OTTAWA — Law schools and legal licensing will look very different in a few years than they do today, says the treasurer of the Law Society of Upper Canada.
Speaking to students at the University of Ottawa’s law faculty on April 3, LSUC Treasurer Thomas Conway said there’s a move afoot across Canada to transform the way lawyers get their licences. New law schools are emerging and law societies are getting hundreds of applications from those who have studied overseas and want to practise in Canada.
“I think in 10 or 15 years we are going to see a licensing process nationwide that is very, very different from what we have now, very different from what we have had for 70 years,” said Conway.
“I think we’re probably going to see formal legal education in the law schools will be very different as well for a number of reasons.”
Conway said it all started with the debate over what to do about the growing shortage of articling positions for young law school graduates.
When the law society began looking at that question, about 12 per cent of students couldn’t find articling positions. That number has now risen to roughly 15 per cent of graduates.
However, the discussion quickly moved beyond the question of articling positions, he noted.
“One of the unintended consequences of the discussion, I think, was a broader discussion about legal education in Canada.”
The debate about articling, training, and what skills a lawyer needs in order to practise in 2013 is a discussion the legal profession hasn’t had for “generations,” said Conway.
The influx of internationally trained lawyers has also prompted the Federation of Law Societies of Canada to take a closer look at the criteria for a Canadian common law degree, according to Conway. The result was the federation realized that the admissions criteria, curriculum, and teaching philosophies were very different from one law school to the next.
“It is very hard to say exactly what a Canadian law degree looks like.”
The federation established a committee to look at the question and draft a list of competencies for all common law degree holders.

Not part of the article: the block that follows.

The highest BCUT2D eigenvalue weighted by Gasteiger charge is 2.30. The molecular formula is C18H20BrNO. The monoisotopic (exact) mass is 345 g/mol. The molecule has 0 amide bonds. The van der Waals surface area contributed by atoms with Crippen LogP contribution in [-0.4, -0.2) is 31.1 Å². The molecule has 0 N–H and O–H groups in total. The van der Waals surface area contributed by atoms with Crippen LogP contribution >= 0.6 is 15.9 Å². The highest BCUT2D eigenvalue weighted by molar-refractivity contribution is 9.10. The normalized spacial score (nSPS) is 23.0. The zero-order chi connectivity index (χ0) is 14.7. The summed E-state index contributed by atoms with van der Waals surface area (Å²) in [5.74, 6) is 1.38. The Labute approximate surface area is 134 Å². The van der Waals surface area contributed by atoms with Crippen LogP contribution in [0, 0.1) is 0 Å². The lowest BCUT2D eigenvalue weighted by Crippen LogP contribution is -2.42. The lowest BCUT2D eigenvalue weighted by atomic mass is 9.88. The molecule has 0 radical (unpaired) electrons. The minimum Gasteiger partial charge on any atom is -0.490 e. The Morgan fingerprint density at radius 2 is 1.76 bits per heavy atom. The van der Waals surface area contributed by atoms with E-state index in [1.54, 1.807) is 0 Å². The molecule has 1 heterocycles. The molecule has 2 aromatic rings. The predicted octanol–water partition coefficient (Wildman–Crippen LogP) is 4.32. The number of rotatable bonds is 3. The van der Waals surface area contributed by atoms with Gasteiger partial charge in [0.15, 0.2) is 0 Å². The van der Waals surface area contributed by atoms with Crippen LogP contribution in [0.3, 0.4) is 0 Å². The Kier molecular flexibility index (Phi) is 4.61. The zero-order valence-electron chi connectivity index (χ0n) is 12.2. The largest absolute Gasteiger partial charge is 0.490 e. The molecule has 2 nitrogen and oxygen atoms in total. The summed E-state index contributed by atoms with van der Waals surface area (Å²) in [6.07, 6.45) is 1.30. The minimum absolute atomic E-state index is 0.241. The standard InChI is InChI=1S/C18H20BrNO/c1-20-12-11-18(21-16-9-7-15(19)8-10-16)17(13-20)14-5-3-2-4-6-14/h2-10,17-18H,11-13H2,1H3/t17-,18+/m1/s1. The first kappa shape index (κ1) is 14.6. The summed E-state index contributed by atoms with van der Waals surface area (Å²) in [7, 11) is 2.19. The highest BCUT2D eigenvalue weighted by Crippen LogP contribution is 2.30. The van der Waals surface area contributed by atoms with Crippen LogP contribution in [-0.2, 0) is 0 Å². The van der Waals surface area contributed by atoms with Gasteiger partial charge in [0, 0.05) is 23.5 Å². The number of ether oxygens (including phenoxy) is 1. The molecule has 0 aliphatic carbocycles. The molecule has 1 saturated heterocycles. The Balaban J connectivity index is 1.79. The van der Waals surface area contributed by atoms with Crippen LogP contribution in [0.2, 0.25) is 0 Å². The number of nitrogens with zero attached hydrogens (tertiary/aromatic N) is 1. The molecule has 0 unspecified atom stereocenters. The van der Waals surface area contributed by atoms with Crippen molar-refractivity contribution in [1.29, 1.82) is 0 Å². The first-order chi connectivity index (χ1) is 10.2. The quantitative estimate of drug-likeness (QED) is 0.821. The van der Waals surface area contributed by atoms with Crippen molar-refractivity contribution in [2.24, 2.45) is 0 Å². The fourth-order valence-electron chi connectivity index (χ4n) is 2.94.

“There’s now criteria for how we measure that,” he said. “That’s brand new, that’s right out of the box.”
Conway said the committee assigned to evaluate common law degree programs is now starting its work.
The number of law schools across Canada is also multiplying, Conway said.
“For 40 years, we hadn’t had a new law school. In the space of a couple of years, Lakehead University was approved, Thompson Rivers in B.C. was approved, the Université de Montreal common law program was approved, Memorial University is talking about starting a law school, and, of course, we have an application pending from Trinity Western University in British Columbia, a private university.”
Conway predicted law schools would diversify even more in the coming years.
“From a regulatory point of view, we would say as long as we can be assured that your students are actually going to come out of your course with these skills and having met these standards, go ahead.”
Conway said the largest group of applicants to the law society involves students who trained outside Canada, many of them Canadians who weren’t able to score a spot in a law school here and who turned instead to institutions like Bond University in Australia or the University of Leicester in Britain.
Despite the shortage of jobs in some areas, Conway said there’s still a huge demand for legal education.
“Until that demand is satiated, I think you are going to see pressure on law schools to change, to innovate because there is going to be new players coming into the market.”
Lakehead University, for example, is focusing on aboriginal law and training lawyers for Northern Canada.
“They are really going to be introducing a program that is going to look very different, I think, than most of the common law programs in the country.”
While there’s no shortage of lawyers to do mergers and acquisitions on Bay Street, there’s an underrepresentation when it comes to some areas of practice such as family, criminal, and immigration law, he said.
In addition, many Ontarians currently go without a lawyer.
Nevertheless, Conway faced tough questions from students, particularly over whether the planned system to resolve the articling problem would create two tiers of graduates, one of which which gets paid to article and the other of which has to pay to take a law practice program.
“We have a two-tiered system now,” Conway responded. “This alternative pathway provides an opportunity for students who will not be able to be licensed to become licensed.”
Under the current system, even those who get an articling position have no guarantee they’ll receive education while they work for a law firm, he said. With the new system, those who article and those who take the law practice program will both have to go through an additional assessment.
Having the legal profession pay for all of the students in the licensing process is “a non-starter,” he added.
Conway said the request for proposals to teach the law practice program has gone out to a number of institutions and noted the law society is in the process of choosing a provider.
“It’s far from perfect but at least it gives students the option of becoming licensed and getting out and practising and proving that they are good lawyers.”
For more, see "Law practice pilot shortened."